A Yakima front boat rack protrudes about 12" beyond the bumper with the Bodiak front end receiver. Bumper to the rear of the cab is 11'6". Thule makes a foot for their roof racks specifically for the F150. I have about 3' of play on the roof to move it forwards or backwards giving me between 8'6" and 11'6" the racks. I have a good 5' from the back of the cab and the front of the trailers loft. An educated guess is I could easily carry a 20'er. if I had one.

I'm not going to get the Thule feet till spring, can't give you exact till after that.

From what I saw on my hitch install instructions, the fifth wheel hitch is a fixed distance from the rear of the bed irregardless of the bed length. If you had the 6'6" bed you'd have 3' 6" clearance between the trailer and the cab etc.
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Old 08-04-2015, 03:46 PM   #11
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I thought I was a pretty good man until I tried to drive across Montana in a day in Highway 2. Had to stop
Dave
Try Texas sometime. 879 miles from Anthony to Orange, all on the same highway. Anthony TX is actually closer to Santa Monica CA than it is to Orange TX, and Orange TX is actually closer to Jacksonville FL than it is to Anthony!
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Old 08-04-2015, 04:24 PM   #12
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Try Texas sometime. 879 miles from Anthony to Orange, all on the same highway. Anthony TX is actually closer to Santa Monica CA than it is to Orange TX, and Orange TX is actually closer to Jacksonville FL than it is to Anthony!
And then there's Crescent City CA to El Centro CA at about 965 mi.; and you can kayak about 3/4 of the route.
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Old 08-04-2015, 04:24 PM   #13
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Try Texas sometime. 879 miles from Anthony to Orange, all on the same highway. Anthony TX is actually closer to Santa Monica CA than it is to Orange TX, and Orange TX is actually closer to Jacksonville FL than it is to Anthony!
Follow the highway from the Montana/Alberta border north to the Alberta/Northwest Territories border (on the Mackenzie Hwy) and the distance is equally large, about 950 miles.
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Old 08-04-2015, 04:38 PM   #14
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We solve the problem of toting a kayak differently. We have a folding kayak, a Folbot Greenland II and it fits in two bags that we pack inside our tow vehicle. No concern about exterior ropes.
Greenland II - Folbot
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Old 08-04-2015, 05:24 PM   #15
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I learned at a young age, carrying a 16' canoe on a small targa top, with lots of canoe out ahead of the windshield, to tie down the bow. Amazing how a cross wind wanted to turn it into a helicopter rotor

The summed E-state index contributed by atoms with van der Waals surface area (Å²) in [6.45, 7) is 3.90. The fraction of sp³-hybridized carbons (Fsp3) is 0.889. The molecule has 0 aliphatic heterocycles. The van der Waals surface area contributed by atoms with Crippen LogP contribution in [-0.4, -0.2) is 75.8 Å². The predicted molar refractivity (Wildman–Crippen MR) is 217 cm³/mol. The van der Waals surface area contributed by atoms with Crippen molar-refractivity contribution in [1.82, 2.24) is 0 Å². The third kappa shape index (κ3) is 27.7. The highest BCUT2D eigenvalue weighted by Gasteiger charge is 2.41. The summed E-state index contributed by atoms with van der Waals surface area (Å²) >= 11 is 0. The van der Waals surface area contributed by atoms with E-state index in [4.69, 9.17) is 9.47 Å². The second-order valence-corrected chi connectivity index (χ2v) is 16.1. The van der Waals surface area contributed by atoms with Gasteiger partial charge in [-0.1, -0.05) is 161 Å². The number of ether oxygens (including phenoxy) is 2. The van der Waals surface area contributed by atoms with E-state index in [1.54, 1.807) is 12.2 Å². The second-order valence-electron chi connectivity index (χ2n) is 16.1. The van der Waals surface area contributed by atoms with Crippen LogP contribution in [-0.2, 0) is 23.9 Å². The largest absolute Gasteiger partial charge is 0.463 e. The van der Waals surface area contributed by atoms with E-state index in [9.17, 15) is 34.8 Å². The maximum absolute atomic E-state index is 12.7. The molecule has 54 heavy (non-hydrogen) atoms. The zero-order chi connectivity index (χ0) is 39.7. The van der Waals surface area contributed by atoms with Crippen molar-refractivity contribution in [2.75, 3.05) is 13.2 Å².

On our kayaks, with a well spaced roof racks on the canopy, I haven't seen the need to tie the bow down. But, at some point, I'd like to find an easier way of getting them up there. For some reason, as the years go by, they seem to be getting heavier and heavier.

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Old 08-04-2015, 07:10 PM   #16
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Old 08-04-2015, 07:49 PM   #17
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Follow the highway from the Montana/Alberta border north to the Alberta/Northwest Territories border (on the Mackenzie Hwy) and the distance is equally large, about 950 miles.
Right, but it's not a single highway. I-10 in Texas is the "longest continuous highway under a single authority (TXDOT) in North America". Used to be 401 in Ontario.
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Old 08-04-2015, 11:23 PM   #18
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Right, but it's not a single highway. I-10 in Texas is the "longest continuous highway under a single authority (TXDOT) in North America". Used to be 401 in Ontario.
The moral of This story is "don't argue bigness with a Texan". They're gonna win, and the facts bear them out.

Nice job, Robert. I learned some important trivia today.
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Old 08-04-2015, 11:47 PM   #19
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and US 20 is the longest highway in US, approximately 3350 miles and Route 6 is the longest contiguous highway of 3200 miles...anyone for a road trip
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Old 08-05-2015, 12:47 AM   #20
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Right, but it's not a single highway. I-10 in Texas is the "longest continuous highway under a single authority (TXDOT) in North America". Used to be 401 in Ontario.
It is farther from Houston to El Paso, Texas than it is from my home in Florida to Houston. And you can stay on I-10.